BMW Touts New X7 And M Performance Models
Curiously, no mention was made of the flagship 8 Seriesby Kirby Garlitos, on
BMW is in the process of shifting its entire brand strategy towards bringing in a new era for the German automaker. In one of the most comprehensive press releases you’ll ever see, BMW CEO Harald Kruger laid out the company’s plans in setting new profit goals and strengthening its position as a market leader in the premium segment, among other things.
The latter of those two strategies will include a extensive product expansion, which will include the introduction of the BMW X7, which could serve as the brand’s full-size, flagship SUV that will sit above the current X6 coupe-SUV. The introduction of the X7 has been rumored for some time, dating back to 2011. But this is the first indication from BMW itself that the production of the range-topping SUV will proceed. Kruger also added that the company plans to look at “broadening” the SUV segment, which could potentially mean the addition of different variants across the entire range. He didn’t elaborate on those statements, but it could be a reference to a possible expansions of incumbent models like the X1, X3, X4, X5, and X6, as well as additional versions of the upcoming X2 and X7 models.
The other important item about BMW’s aggressive new strategy is its plan for the M Performance division. Again, the company didn’t elaborate on the specifics of its plans, opting only to say that it’s looking into “expanding” the entire range of M Performance models, specifically within the higher volume segments. The phrase “higher volume segments” suggests that BMW is talking about the lower- to mid-ranges of its produce lineup, one that includes the 2, 3, 4, and 5 Series families, as well as the X1, X3, and X4 SUVs. Taking some of these buzzwords into the equation, it appears that the German automaker is looking at introducing new M variants for models in these families, opening the door for the possible return of the M3 Coupe, the introduction of an M4 Sedan, and more M-badged crossovers and SUVs in the future. The BMW M7 is also another model that’ll likely come out from this new business strategy as BMW continues to fill up the M Performance division.
One model that didn’t get a specific mention was the 8 Series. Recent rumors indicate that Kruger himself has been keen on adding a true flagship model that can directly compete against the Mercedes S-Class and the Bentley Continental. AutoCar even reported last month that initial plans for the 8 Series have already made their way to Kruger.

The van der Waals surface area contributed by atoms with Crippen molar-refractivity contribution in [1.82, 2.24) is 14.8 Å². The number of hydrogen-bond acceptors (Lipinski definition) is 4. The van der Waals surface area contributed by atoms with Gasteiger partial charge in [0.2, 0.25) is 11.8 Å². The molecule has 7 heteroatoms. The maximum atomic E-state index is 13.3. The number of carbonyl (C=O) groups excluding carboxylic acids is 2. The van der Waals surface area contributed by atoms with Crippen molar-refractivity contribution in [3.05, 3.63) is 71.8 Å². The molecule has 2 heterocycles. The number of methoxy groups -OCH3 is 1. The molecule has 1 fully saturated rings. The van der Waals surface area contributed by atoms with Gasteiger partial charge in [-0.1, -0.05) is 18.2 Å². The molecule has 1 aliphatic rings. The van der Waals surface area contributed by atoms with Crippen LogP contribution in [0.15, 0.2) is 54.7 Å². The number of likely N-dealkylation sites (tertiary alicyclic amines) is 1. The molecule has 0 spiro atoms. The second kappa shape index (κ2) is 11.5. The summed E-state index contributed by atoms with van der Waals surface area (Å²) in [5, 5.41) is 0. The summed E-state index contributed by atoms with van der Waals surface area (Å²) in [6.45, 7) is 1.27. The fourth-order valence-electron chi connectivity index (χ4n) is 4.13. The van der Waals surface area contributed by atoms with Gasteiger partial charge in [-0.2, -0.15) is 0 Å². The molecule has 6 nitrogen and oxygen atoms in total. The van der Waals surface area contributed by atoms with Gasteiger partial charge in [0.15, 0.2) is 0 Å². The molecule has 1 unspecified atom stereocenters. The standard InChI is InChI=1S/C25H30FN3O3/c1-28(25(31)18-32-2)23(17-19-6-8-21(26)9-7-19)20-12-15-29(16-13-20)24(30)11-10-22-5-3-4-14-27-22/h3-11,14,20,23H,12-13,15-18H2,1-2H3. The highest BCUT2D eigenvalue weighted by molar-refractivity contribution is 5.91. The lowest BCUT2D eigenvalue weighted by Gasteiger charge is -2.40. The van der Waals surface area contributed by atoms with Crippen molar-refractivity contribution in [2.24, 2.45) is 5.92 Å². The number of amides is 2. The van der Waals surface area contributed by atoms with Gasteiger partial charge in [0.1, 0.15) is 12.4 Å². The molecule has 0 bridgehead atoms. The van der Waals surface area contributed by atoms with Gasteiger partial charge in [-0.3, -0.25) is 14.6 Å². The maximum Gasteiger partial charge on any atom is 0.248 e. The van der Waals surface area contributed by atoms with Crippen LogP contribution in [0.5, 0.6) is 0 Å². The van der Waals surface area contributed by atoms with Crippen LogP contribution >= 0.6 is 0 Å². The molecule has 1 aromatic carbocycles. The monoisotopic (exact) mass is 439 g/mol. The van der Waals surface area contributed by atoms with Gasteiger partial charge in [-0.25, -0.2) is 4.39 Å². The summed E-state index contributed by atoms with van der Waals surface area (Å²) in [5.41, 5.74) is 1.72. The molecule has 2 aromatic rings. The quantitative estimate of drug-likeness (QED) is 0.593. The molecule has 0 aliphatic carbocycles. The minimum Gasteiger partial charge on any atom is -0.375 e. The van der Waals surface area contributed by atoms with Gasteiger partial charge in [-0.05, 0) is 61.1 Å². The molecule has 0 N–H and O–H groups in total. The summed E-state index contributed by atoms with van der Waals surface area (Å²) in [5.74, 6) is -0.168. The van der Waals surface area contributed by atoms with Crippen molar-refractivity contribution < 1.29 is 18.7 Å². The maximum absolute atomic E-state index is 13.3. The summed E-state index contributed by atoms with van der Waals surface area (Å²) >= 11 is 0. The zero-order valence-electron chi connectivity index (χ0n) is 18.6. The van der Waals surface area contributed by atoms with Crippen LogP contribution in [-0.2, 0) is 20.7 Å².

Whatever comes out of this new business strategy, it’s clear that BMW is taking a proactive approach in cultivating a strong foundation for its own future
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Why it matters
Was it just me or were there so many buzzwords in that press release? I’m probably not the only who had to sift through all the information, but BMW’s goal to expand its entire lineup is significant for a number of reasons. The biggest takeaway is that the German automaker doesn’t appear to be too concerned about flooding the market with new models. It’s not worried about saturating itself either, which points to the confidence coming from Bavaria that customers will continue to buy BMWs. It’s a bold move to make and one that I think comes with some risk. But you don’t get to be a market leader in the premium segment without taking risks so in some ways, I can’t fault BMW for moving forward with its model expansion. Fans of the industry don’t necessarily concern themselves with things like this. If there’s a new model, there will be a lot of interest in that vehicle. BMW is relying on that to give new models like the X7 some serious sales run.
To some extent, the same holds true with the M Performance division. Granted, this is a relatively smaller market made up of loyalists and performance enthusiasts so expanding the division comes with a slightly bigger risk. But again, BMW doesn’t have any reason considering how impressive its sales numbers have been to be dissuaded by the possibility that it’s releasing one too many models for its customers. The company believes that the market will be able to sustain it, and given the success models like the M3 and M4 have had in recent years, it’s hard to blame BMW from diving head first with the introduction of new M models and the expansion of existing ones.
There’s a saying that these kinds of problems are good problems to have because it’s coming from a position of strength and success. Over the last few years, there’s no doubt that BMW has been hugely successful with its business. It’s had its fair share of misses, but by and large, the company’s business is as healthy as it’s ever been. CEO Harald Kruger knows that, which is why the aggressive tone of the company’s new business strategy shouldn’t come as a surprise to those who can see that the German automaker is playing the long game here and is banking on its sustained excellence to see it through.
Read our full review on the BMW X7 here.